How to Make Your Meetings More Effective
How to Make Your Meetings More Effective
“I’m a big fan of meetings!” said no one ever. Even for the most extroverted personalities, meetings are often something to be dreaded, especially when they happen too frequently. The main issues tend to be that they’re boring or a waste of time for at least one person in the room, if not a majority.
And yet meetings exist for a reason. A good face-to-face meeting can be a much more effective communication and productivity technique than relying solely email or tools like Slack and Basecamp, allowing teams of people to brainstorm, compromise and quickly get to the heart of important matters without a lot of time consuming back and forth.
But how do you ensure they’re effective rather than time wasters? Let’s take a look.
1. Set Your Agenda In Stone
The fastest way to get sidetracked during (read: to increase the length of) your meetings is to be too chill about the agenda. When anyone can pop up at any time with “some thoughts” you’ll just drift from topic to topic without really achieving anything, frustrating everyone in the process. A clear agenda gets rid of this issue by directing every person’s attention to the most pressing matters at hand — all the more so if you order the meeting from the most to the least important matters.
Circulating the agenda ahead of time will help get everyone’s minds on the right track. It will also give them time to research any items they don’t know much about or understand so that they can come prepared with ideas, and the same goes for items with which they’re already familiar. This is especially important for less talkative members of a team who thrive when they are given more time to prepare.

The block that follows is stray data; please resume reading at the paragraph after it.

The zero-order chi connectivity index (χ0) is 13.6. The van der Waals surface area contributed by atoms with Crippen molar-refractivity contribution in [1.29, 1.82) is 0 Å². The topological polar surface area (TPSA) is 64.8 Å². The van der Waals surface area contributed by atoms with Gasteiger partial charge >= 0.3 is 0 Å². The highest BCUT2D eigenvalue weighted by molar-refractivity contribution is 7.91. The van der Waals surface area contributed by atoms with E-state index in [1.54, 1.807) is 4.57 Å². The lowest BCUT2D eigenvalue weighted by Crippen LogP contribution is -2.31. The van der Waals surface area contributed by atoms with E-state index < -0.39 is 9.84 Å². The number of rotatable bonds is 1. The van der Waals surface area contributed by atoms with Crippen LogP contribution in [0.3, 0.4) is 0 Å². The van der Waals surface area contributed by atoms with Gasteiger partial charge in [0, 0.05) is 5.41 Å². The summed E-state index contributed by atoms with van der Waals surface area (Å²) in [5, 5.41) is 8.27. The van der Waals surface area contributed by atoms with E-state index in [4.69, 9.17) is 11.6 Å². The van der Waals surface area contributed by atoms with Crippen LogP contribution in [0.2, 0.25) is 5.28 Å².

One thing you want to try your best to keep off the agenda: updates. Unless there’s a pressing need to dive into depth on a particular update, send them out instead via email since there’s very little team members will actually have to say about them.
2. Set and Stick to a Time Table
Your agenda will be all the more effective if you set aside specific amounts of time you want to devote to each subject. Bring a stopwatch if you have to. This may sound extreme, but setting timed intervals for each topic will ensure that the conversation stays on course and that team members speak as effectively and as succinctly as possible. And don’t recap for latecomers! Doing so only wastes the time of the team members who made it there in a timely manner for which they should be rewarded, not punished.
If your team consistently struggles at doing this effectively, start practicing with fifteen minute stand up meetings, an intense, timed experience in which team members announce what’s on deck for them during the day and other team members offer to help where they can. This is a good way to start the day in general, but it also will give your team practice on keeping it short and sweet.
3. Appoint a Meeting Leader